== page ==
“Official unemployment levels are rising, but the real unemployment rate is reaching alarming levels” says Frank McKenna, Chief Executive of lobbying organisation, Downtown in Business.

Drawing upon what DIB members are telling him across the UK, he said: “The Government estimate that unemployment has now surged to nearly 5%, that is nearly 1% up on this time last year. But that only counts those who they describe as ‘actively looking for work’. The reality is that there are hundreds of thousands more who want a job, or are currently on furlough and will not be returning to a job.”

Frank explained: “Because of the pandemic there are people who have temporarily taken on caring responsibilities, or some people who are temporarily unwell – both groups will want work and make up the real unemployment figure. Added to these are those on furlough where the employer knows they will not be taking them back because of our faltering economy, but are compassionately allowing them to receive the state handout until the Government end it in March.”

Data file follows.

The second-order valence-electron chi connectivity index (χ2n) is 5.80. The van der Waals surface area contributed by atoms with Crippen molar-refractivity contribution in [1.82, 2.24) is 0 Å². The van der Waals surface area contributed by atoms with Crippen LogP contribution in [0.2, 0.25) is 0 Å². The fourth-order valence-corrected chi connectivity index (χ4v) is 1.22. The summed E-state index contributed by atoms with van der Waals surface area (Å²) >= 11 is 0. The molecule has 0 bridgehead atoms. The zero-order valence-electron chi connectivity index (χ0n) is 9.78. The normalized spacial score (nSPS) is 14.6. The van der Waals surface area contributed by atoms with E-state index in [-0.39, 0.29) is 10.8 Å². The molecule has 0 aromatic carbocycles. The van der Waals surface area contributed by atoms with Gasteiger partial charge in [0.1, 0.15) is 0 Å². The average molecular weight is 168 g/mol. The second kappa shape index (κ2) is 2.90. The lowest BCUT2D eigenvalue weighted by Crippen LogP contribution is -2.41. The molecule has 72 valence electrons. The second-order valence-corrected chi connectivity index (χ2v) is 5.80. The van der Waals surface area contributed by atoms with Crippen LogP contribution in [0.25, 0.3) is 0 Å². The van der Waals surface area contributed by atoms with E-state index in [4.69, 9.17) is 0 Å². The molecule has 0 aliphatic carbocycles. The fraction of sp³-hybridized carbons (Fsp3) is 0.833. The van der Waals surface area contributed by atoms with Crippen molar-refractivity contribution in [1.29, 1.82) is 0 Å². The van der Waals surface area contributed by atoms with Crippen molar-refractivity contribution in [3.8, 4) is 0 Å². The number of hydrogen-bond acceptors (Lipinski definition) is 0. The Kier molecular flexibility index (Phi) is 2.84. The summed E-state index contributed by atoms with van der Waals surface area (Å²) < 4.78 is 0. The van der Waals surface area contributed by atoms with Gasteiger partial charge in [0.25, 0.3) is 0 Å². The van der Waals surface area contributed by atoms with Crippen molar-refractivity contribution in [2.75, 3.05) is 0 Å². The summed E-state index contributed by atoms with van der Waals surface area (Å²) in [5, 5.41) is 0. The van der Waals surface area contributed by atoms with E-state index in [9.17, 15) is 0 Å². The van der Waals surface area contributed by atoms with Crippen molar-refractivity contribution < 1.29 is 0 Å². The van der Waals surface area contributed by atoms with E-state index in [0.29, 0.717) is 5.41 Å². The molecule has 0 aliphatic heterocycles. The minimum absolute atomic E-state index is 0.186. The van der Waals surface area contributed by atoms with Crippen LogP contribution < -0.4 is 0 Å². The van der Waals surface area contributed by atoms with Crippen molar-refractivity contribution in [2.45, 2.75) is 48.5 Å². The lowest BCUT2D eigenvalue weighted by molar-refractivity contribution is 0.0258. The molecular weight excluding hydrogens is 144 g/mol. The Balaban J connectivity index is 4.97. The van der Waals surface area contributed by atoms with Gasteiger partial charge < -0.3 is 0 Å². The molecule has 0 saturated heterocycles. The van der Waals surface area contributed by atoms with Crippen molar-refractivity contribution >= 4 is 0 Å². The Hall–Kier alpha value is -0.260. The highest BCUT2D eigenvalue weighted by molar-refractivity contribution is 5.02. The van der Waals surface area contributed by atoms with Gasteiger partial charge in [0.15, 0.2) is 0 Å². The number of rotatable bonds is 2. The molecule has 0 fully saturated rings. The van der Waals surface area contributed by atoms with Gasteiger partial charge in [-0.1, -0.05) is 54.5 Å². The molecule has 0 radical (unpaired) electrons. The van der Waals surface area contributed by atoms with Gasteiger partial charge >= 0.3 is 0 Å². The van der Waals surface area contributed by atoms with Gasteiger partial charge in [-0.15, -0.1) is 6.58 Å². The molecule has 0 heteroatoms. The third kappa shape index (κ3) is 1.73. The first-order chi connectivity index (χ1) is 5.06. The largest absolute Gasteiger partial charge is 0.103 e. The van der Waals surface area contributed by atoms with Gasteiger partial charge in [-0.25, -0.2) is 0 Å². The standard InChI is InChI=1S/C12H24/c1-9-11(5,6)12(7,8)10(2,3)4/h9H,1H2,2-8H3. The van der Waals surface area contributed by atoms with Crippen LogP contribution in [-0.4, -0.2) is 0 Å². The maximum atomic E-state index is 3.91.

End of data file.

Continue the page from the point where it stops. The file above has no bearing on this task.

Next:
Frank continued: “Academic research shows that real unemployment will be around 3.5 million, if not higher now. This contrasts with the Government’s official figure of 1.62 million.

Brexit, deal or no deal, will have another negative effect on employment levels. The outlook for 2021 is extremely dismal. Not only do the Government need to come clean on what the real rate of unemployment is, so that we know the challenge we face, but they also need a better strategy for job creation.”

He stated: “Last month’s Spending Review was a damp squib, it offered very limited investment, passed on tax rises for local government to implement, and did little to stimulate entrepreneurialism.

Businesses are worried that the Government has a laisse faire attitude towards getting the economy moving again. Whilst we’ve seen some limited interventions, compared to other countries, to stop the economy collapsing all together, we are not seeing the big policy initiatives, or investments, that are warranted at critical times like these in our history.

“If the Prime Minister and Chancellor aren’t careful, if they don’t provide the vision early in 2021, that the business community, the unemployed, and wider public are looking for, then people are going to conclude they are most definitely not up to the job.”